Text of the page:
More College Athletes Have Abortions to Avoid Losing Scholarships

National   |   Steven Ertelt   |   May 13, 2007   |   9:00AM   |   WASHINGTON, DC

More College Athletes Have Abortions to Avoid Losing Scholarships Email this article
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by Steven Ertelt Editor
May 13
, 2007

Washington, DC ( — A new investigative report from ESPN reveals that women involved in college athletics are increasingly having abortions to avoid losing their scholarships. The sports television station’s "Outside the Lines" program said the abortions are a response to college policies saying pregnant students will lose their university funding.

The report included interviews with seven Clemson University students who indicated they each had abortions to get around the policy.

The students said that the NCAA has no general rules on how colleges should treat pregnant athletes but said most women they know feel abortion is their only solution to a pregnancy. They told ESPN there is tremendous pressure on them to not miss any games.

Others have tried to hide their pregnancies and play anyway as Syracuse basketball player Fantasia Goodwin did last season. She continued playing despite being seven months pregnant.

Cassandra Harding, a University of Memphis student on a full athletic scholarship for track, faced similar problems and shared her pregnancy experience with the station.

"I didn’t want to talk to anyone about it. I thought, what am I going to do now?" she said. "I didn’t want to lose my scholarship."

But her coaches, once they found out, said she would likely lose the scholarship — and she eventually did.

Harding told ESPN that she and other members of the track team were forced to sign a statement saying they would lose their scholarships if they ever became pregnant.

"The track coaches hand that out to you. They like read it over and then tell you to sign it," said Harding, a jumper. "Well, I wasn’t really thinking anything about it because I wasn’t going to get pregnant."

Harding indicated she considered having an abortion when she became pregnant at the end of her sophomore year in 2004 but kept her baby instead.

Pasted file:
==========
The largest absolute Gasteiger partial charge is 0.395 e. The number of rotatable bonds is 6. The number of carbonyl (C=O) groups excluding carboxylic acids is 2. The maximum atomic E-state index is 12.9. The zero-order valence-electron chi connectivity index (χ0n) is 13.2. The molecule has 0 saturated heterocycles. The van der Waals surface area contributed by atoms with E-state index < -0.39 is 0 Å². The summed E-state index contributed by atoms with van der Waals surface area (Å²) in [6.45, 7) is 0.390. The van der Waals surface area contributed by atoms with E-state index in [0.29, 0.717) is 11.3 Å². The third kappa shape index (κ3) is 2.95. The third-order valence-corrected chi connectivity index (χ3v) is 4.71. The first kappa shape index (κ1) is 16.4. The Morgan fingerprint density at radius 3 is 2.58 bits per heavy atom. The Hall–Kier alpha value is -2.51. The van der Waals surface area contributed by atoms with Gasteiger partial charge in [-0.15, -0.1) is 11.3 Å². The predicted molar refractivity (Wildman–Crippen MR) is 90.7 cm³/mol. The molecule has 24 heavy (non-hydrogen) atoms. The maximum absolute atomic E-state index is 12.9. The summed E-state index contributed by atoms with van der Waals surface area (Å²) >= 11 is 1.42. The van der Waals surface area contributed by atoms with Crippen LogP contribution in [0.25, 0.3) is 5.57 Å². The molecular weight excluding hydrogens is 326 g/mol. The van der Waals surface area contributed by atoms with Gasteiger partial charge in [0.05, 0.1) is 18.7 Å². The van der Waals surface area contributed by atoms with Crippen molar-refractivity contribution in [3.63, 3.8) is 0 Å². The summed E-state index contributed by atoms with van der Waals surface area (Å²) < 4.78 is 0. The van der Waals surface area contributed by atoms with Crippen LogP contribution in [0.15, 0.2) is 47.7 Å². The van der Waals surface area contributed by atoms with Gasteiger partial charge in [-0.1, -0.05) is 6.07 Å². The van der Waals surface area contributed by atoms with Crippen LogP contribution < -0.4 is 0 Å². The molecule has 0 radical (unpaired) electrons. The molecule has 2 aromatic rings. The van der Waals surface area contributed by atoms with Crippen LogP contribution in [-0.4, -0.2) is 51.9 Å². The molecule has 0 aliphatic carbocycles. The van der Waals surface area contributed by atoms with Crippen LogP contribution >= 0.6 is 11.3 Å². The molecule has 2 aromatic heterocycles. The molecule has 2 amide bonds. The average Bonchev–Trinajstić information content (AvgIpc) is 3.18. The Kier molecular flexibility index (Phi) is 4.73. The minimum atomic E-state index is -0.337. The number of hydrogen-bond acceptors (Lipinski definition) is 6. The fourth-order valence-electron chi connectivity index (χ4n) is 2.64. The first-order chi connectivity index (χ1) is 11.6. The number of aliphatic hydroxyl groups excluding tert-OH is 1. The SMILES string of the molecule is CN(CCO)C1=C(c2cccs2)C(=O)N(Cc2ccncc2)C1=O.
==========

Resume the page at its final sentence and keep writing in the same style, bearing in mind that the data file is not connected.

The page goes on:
She is now back on the track team as Memphis decided to renew the scholarship after she had her child when she won a place on the team as a walk-on.

"I shouldn’t have been put in that position," she said. "I’m so happy I have my baby."

Harding had to sign the no pregnancy document again when she returned.

The Memphis athletic department refused to talk with the media about its policy and insisted that it has abided by the law and policies of the NCAA.

"The University of Memphis does not believe that it has violated any federal laws in the matter of Cassandra Harding," the school said in a statement.

NCAA spokesman Erik Christianson did not comment about the Clemson or University of Memphis cases but said there are no national NCAA guidelines about treating pregnant student athletes. He said any scholarship decisions remain with the colleges or universities.

He did say the NCAA allows students to apply for an extra year of eligibility which would not count as a redshirt year but would allow girls who become pregnant to attend college an extra year and stay in school for six years and compete for four.

Harding teammate Gail Lee signed the anti-pregnancy document too and said that she feels the policy treats women in an inequitable manner.

"There are guys on our team that have babies. Why wouldn’t they have to follow the same rule?" she asked.

Barbara Osborne, a lawyer and assistant professor of sports law research at the University of North Carolina at Chapel Hill, told AP that some colleges are beginning to allow for pregnancies and do what they can to help pregnant and parenting students, but she says more needs to be done.

"Refusing to renew scholarships solely because of pregnancy smacks of moralizing," Osborne said, "and to actually have a policy like that and put it in writing seems very 1940s and ’50s."